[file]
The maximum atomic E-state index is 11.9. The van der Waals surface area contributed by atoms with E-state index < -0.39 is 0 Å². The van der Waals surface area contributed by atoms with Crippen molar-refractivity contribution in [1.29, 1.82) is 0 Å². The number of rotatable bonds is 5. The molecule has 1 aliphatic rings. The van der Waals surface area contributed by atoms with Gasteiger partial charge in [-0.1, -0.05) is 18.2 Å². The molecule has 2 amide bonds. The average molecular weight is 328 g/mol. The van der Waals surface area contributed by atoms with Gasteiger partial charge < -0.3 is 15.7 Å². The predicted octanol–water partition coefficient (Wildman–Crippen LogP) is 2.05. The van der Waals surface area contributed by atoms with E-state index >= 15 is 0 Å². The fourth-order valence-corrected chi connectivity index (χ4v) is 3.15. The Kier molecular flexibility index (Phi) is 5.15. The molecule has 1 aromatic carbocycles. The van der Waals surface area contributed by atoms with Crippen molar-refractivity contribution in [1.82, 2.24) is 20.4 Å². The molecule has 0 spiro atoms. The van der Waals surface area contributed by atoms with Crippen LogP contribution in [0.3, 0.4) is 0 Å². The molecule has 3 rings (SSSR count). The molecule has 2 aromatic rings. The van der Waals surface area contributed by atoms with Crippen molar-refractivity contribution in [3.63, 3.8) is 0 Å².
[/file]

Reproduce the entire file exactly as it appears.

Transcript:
The maximum atomic E-state index is 11.9. The van der Waals surface area contributed by atoms with E-state index < -0.39 is 0 Å². The van der Waals surface area contributed by atoms with Crippen molar-refractivity contribution in [1.29, 1.82) is 0 Å². The number of rotatable bonds is 5. The molecule has 1 aliphatic rings. The van der Waals surface area contributed by atoms with Gasteiger partial charge in [-0.1, -0.05) is 18.2 Å². The molecule has 2 amide bonds. The average molecular weight is 328 g/mol. The van der Waals surface area contributed by atoms with Gasteiger partial charge < -0.3 is 15.7 Å². The predicted octanol–water partition coefficient (Wildman–Crippen LogP) is 2.05. The van der Waals surface area contributed by atoms with E-state index >= 15 is 0 Å². The fourth-order valence-corrected chi connectivity index (χ4v) is 3.15. The Kier molecular flexibility index (Phi) is 5.15. The molecule has 1 aromatic carbocycles. The van der Waals surface area contributed by atoms with Crippen molar-refractivity contribution in [1.82, 2.24) is 20.4 Å². The molecule has 0 spiro atoms. The van der Waals surface area contributed by atoms with Crippen LogP contribution in [0.3, 0.4) is 0 Å². The molecule has 3 rings (SSSR count). The molecule has 2 aromatic rings. The van der Waals surface area contributed by atoms with Crippen molar-refractivity contribution in [3.63, 3.8) is 0 Å².